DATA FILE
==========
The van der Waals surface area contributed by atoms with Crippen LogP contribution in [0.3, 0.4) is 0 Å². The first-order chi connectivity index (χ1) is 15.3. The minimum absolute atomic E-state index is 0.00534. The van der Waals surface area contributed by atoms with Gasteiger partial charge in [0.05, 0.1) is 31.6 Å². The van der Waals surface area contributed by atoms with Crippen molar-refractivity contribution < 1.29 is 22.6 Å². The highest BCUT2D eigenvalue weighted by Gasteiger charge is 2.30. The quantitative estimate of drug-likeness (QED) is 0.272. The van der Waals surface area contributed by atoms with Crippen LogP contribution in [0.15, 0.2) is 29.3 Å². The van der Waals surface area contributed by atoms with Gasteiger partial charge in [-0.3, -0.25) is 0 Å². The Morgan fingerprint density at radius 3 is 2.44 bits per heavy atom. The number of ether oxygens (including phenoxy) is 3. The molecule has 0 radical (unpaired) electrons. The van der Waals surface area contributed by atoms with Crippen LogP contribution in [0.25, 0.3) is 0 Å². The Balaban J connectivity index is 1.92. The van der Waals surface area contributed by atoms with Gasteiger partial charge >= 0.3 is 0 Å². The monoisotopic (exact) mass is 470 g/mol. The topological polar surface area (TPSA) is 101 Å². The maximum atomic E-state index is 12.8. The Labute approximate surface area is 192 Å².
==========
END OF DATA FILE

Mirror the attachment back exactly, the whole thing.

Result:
The van der Waals surface area contributed by atoms with Crippen LogP contribution in [0.3, 0.4) is 0 Å². The first-order chi connectivity index (χ1) is 15.3. The minimum absolute atomic E-state index is 0.00534. The van der Waals surface area contributed by atoms with Gasteiger partial charge in [0.05, 0.1) is 31.6 Å². The van der Waals surface area contributed by atoms with Crippen molar-refractivity contribution < 1.29 is 22.6 Å². The highest BCUT2D eigenvalue weighted by Gasteiger charge is 2.30. The quantitative estimate of drug-likeness (QED) is 0.272. The van der Waals surface area contributed by atoms with Crippen LogP contribution in [0.15, 0.2) is 29.3 Å². The van der Waals surface area contributed by atoms with Gasteiger partial charge in [-0.3, -0.25) is 0 Å². The Morgan fingerprint density at radius 3 is 2.44 bits per heavy atom. The number of ether oxygens (including phenoxy) is 3. The molecule has 0 radical (unpaired) electrons. The van der Waals surface area contributed by atoms with Crippen LogP contribution in [0.25, 0.3) is 0 Å². The Balaban J connectivity index is 1.92. The van der Waals surface area contributed by atoms with Gasteiger partial charge >= 0.3 is 0 Å². The monoisotopic (exact) mass is 470 g/mol. The topological polar surface area (TPSA) is 101 Å². The maximum atomic E-state index is 12.8. The Labute approximate surface area is 192 Å².